Pain was the dominant motif of our public discourse in 2002. The Oakland homicide rate, several spectacular corporate flameouts, a state budget surplus that plunged $34.8 billion into the red -- across the Bay Area, people began to reconcile themselves to the notion that yes, we too can know the Rust Belt's anxiety.
It started slowly, as 2001's economic doldrums proved more tenacious than anticipated. Enron filed the largest bankruptcy in history, but since no one could figure out what the company actually did, we all figured no harm, no foul. Then the bedrock industries began to suffer. Arthur Andersen ceased to exist for all practical purposes. Ford Motor shed thousands of employees, and Kmart and United Airlines went bust. Top that off with rising crime and memories of the energy crisis, and it started to feel like the 1970s.
But where are the Allentowns and Flint, Michigans of our era? Houston and Jackson, Mississippi may have been hollowed out by the Enron and Worldcom supernovae, but neither emerged as national metaphors. We were the national metaphor. Bay Area tech companies slashed their workforces, our dot-com frauds continued to be exposed as such, the Gap hemorrhaged money -- even Charles Schwab took a beating. The Port of Oakland shut down over a bitter labor dispute, costing the West Coast's economy untold billions. One utter schmuck of a referee singlehandedly kept the Raiders out of the Super Bowl, and law school deans were allegedly diddling their unconscious students. Even the HP way -- the famously humanistic workplace culture that stressed dignity and initiative -- fell under the long knives of corporate consolidation. The Bay Area seemed to feel like everything wrong with America in 2002.
Oh, cry me a river. You want to see a real recession? Take a look a 1982 -- that was a recession. When it comes to economic cycles, the media feeds on hype. It overplayed the boom years, and now it's overplaying the hard times. The truth is that while the East Coast media loves to write and rewrite Silicon Valley's obituary, the Bay Area is not Detroit and never will be. With two national laboratories, two research universities, a cluster of dynamic ideopolises, and a regional imperative to import every kind of technical and creative talent from across the globe, Northern California always has remade itself just in time to kick-start the next wave of irrational exuberance. And this year, thanks to a strikingly diversified economy, the East Bay is actually better off than the company towns of Hewlett-Packard and Cisco. Sure, we may have sipped the high-tech Kool-Aid, but we didn't chug it down, and the numbers reflect our prudence.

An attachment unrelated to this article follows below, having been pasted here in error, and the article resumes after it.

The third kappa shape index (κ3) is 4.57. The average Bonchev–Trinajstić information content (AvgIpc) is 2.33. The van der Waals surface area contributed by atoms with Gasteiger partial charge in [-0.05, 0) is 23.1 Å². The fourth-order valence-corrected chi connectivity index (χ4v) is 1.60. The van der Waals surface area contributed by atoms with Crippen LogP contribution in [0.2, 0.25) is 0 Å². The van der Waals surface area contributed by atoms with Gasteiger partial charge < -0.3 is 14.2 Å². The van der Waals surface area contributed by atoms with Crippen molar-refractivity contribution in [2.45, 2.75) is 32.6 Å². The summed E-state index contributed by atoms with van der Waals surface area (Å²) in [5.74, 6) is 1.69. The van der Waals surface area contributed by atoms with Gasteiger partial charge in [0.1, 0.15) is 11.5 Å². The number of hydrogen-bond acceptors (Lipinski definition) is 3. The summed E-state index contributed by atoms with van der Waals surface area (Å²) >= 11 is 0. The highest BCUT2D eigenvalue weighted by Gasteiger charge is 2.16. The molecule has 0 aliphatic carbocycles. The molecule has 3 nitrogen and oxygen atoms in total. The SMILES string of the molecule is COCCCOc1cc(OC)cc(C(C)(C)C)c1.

It's not sexy, but it's true -- the professional infotech class the defines the Bay Area is alive and well, just not in the mood to blow a wad on Pilates classes. All the fretting we did about our second-gear economy was sheer luxury, a pastime for a generation that's never known real pain. If the Bay Area is a symbol, it's the symbol of a country that loved the Internet not wisely but too well, a country that feels a little jumpy about its job security, foolishly disregards the prospects of long-term debt and the shrinking middle class, and doesn't want to think about health care and Social Security. But we still know how to make a buck when the time is right.
The real worries will begin in the next few months, when the state's budget crisis hits home, and the armies of impoverished, uneducated welfare moms and janitors watch the last tendrils of the safety net unravel. Because Sacramento and the counties can't tax stable assets like property -- and is there anyone left in California who doesn't understand the enduring idiocy of Proposition 13? -- government revenue depends on one factor alone: the health of the economy, specifically the rich. And because the rich have taken a comparatively worse beating than the middle class, our state is broke. So while the chattering classes lost sleep over the mildest recession in decades, the people who depend on the government for basics such as food stamps and health care prepared to fall off a cliff.